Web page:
He was given a sleeping draught and taken into a marble chamber. They opened his abdomen and removed a basketsful of fat.--- Talmud, Baba Metzia, 83b
Anesthesia seems to have been known since early times, in this case about 1800 years before it was officially acknowledged in the 19th century.
[5a] The word rocket-herb is called gargilla which indicated to Rabbi the meaning of gar Gilla, or "Gilla has gone astray".
[5b] The coriander is called kusbarta which gives the meaning kus barta; barta is the daughter but kus has dual meaning, either reprove or slay; Rabbi wanted to indicate that the Emperor had the two options...
[5c] The leeks are called karethi, which means cut-off, thus indicating that Antoninus was prepared to choose a harsh sentence against his daughter
[5d] The lettuce is called hasa which also means compassion, thus indicating that Rabbi recommended to Antoninus to rather choose the other option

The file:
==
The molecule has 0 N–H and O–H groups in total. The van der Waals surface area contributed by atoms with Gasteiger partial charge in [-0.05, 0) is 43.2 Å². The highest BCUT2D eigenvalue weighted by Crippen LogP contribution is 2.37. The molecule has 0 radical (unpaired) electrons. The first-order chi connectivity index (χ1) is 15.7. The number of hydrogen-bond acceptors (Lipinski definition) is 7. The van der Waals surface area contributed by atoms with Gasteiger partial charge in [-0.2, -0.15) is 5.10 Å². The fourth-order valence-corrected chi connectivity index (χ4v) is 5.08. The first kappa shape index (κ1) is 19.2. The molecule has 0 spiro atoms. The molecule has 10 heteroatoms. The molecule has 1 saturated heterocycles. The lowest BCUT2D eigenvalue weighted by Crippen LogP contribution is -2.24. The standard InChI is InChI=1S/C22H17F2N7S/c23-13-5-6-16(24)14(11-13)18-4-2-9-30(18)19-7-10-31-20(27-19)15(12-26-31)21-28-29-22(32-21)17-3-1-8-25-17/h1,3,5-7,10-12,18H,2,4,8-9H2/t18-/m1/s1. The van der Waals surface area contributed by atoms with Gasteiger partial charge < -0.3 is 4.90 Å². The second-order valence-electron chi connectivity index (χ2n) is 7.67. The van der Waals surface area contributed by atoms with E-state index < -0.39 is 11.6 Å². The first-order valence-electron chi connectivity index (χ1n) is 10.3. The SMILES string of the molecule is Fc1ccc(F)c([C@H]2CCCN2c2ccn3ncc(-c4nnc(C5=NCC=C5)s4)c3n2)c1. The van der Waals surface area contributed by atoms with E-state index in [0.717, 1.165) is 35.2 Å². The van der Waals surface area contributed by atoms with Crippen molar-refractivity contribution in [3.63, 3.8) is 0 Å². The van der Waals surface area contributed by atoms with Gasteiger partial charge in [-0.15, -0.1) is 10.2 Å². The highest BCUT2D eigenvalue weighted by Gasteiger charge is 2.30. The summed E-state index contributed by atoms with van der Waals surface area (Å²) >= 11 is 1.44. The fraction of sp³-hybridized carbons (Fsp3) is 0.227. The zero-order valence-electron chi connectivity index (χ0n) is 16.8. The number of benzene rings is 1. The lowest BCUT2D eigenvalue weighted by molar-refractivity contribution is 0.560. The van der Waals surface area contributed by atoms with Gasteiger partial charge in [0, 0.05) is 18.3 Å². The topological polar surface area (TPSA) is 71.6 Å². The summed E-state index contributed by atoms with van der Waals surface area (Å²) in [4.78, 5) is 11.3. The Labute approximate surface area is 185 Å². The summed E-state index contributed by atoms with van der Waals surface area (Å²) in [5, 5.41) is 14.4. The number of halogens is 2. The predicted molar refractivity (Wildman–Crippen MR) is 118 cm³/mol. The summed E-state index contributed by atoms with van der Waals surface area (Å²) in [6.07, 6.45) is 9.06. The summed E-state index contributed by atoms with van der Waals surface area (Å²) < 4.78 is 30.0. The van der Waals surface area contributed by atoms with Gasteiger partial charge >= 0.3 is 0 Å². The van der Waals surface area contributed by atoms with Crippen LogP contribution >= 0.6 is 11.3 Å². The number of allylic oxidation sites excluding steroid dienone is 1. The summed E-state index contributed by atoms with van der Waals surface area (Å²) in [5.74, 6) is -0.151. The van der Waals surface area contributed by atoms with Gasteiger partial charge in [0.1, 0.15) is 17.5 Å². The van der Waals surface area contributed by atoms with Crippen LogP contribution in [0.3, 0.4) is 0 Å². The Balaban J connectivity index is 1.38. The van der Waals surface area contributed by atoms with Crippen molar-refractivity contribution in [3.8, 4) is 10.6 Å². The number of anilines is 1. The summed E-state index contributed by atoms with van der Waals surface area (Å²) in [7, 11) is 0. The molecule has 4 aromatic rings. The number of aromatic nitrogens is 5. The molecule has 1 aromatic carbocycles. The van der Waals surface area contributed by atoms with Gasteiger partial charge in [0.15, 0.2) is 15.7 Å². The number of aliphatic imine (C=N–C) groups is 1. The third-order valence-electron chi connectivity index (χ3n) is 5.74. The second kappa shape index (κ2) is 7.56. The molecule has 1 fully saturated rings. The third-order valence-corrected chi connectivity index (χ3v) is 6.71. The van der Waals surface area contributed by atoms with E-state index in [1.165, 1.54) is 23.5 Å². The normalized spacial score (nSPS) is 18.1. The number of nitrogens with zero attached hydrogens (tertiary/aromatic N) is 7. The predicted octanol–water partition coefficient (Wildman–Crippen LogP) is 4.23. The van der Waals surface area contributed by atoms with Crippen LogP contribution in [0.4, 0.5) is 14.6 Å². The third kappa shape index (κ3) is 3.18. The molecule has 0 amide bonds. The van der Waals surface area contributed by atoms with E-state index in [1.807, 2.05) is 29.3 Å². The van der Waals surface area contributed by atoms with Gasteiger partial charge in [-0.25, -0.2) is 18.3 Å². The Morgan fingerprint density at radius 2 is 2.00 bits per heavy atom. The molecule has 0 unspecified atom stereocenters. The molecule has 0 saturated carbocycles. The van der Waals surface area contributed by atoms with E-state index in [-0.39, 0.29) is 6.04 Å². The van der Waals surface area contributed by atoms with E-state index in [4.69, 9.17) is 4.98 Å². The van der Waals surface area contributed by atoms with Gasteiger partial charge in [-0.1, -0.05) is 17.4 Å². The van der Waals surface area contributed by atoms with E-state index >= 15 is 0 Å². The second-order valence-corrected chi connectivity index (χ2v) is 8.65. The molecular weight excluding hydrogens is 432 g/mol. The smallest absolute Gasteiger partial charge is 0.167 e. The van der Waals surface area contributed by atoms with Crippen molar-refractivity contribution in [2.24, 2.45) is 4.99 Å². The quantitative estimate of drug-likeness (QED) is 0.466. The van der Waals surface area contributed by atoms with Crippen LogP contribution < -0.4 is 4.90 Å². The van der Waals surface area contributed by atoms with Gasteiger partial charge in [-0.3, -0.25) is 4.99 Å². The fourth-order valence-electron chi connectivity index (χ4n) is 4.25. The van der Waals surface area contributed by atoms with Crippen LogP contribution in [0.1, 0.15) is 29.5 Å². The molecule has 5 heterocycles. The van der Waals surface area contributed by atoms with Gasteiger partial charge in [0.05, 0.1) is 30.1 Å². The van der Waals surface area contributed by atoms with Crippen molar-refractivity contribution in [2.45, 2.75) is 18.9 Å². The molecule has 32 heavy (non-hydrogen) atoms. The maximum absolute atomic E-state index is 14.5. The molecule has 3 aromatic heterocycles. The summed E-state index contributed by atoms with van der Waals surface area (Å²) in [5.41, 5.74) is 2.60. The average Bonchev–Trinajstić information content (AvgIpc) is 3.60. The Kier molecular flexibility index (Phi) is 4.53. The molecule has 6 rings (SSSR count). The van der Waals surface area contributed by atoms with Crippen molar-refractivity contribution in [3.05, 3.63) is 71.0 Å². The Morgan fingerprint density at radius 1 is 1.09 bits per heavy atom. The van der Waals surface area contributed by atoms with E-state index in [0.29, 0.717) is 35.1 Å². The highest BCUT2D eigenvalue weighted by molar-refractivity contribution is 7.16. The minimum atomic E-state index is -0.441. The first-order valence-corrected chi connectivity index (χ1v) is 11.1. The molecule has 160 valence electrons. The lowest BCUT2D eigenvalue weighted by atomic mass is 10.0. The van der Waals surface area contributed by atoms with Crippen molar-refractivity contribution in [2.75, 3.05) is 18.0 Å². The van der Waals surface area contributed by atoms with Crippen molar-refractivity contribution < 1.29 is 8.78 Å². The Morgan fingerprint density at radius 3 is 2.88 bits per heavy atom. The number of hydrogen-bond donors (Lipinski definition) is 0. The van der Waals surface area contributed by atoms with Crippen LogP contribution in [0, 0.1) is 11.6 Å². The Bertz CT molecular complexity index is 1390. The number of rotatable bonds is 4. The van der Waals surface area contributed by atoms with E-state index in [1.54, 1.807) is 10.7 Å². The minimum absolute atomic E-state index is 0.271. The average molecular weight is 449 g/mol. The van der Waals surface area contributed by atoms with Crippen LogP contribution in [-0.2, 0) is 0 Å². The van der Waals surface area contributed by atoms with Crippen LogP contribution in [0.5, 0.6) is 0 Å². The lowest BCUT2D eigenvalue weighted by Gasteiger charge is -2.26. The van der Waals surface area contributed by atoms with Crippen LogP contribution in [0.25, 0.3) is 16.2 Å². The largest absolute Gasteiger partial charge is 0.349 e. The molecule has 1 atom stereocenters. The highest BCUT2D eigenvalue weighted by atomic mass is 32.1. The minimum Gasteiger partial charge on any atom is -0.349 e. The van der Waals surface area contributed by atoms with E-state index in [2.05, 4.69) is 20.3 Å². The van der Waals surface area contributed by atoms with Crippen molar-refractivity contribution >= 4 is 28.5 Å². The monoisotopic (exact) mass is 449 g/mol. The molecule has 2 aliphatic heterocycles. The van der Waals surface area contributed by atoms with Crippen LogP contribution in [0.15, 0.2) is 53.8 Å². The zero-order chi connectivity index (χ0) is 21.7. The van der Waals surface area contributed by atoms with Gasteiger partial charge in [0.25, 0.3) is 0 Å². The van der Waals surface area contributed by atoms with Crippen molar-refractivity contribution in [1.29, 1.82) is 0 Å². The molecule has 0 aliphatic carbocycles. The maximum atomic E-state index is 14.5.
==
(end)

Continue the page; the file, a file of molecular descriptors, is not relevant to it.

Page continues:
[5e] This text is available online; to read it click here
[6a] Chronology driven from Christian tradition is however different on this aspect; the discrepancy has been caused by the fact that Christian scholars have based their calculation on the Septuagint, the Greek translation of the Bible, which was not devoid of mistakes; but the chronology based on the original Hebrew text is consensual until the date of the Exodus
[6b] Cyrus is called Koresh in Hebrew (כּוֹרֶשׁ) and this is paralleled to the word Kosher which uses the same letters
[6c] This Gemara discusses the apparent contradiction between the Biblical texts in Haggai 1:15 and in Ezra 6:15
 The issue has been described in an article of 1985 in the Journal of Economic Theory, issue 36, pages 195-213: Robert J. Aumann and Michael Maschler, "Game Theoretic Analysis of a Bankruptcy Problem from the Talmud"
 Some say that he died in 188 CE but this date would be quite short for a tenure of 8 years during which the compilation of the Mishna would have been completed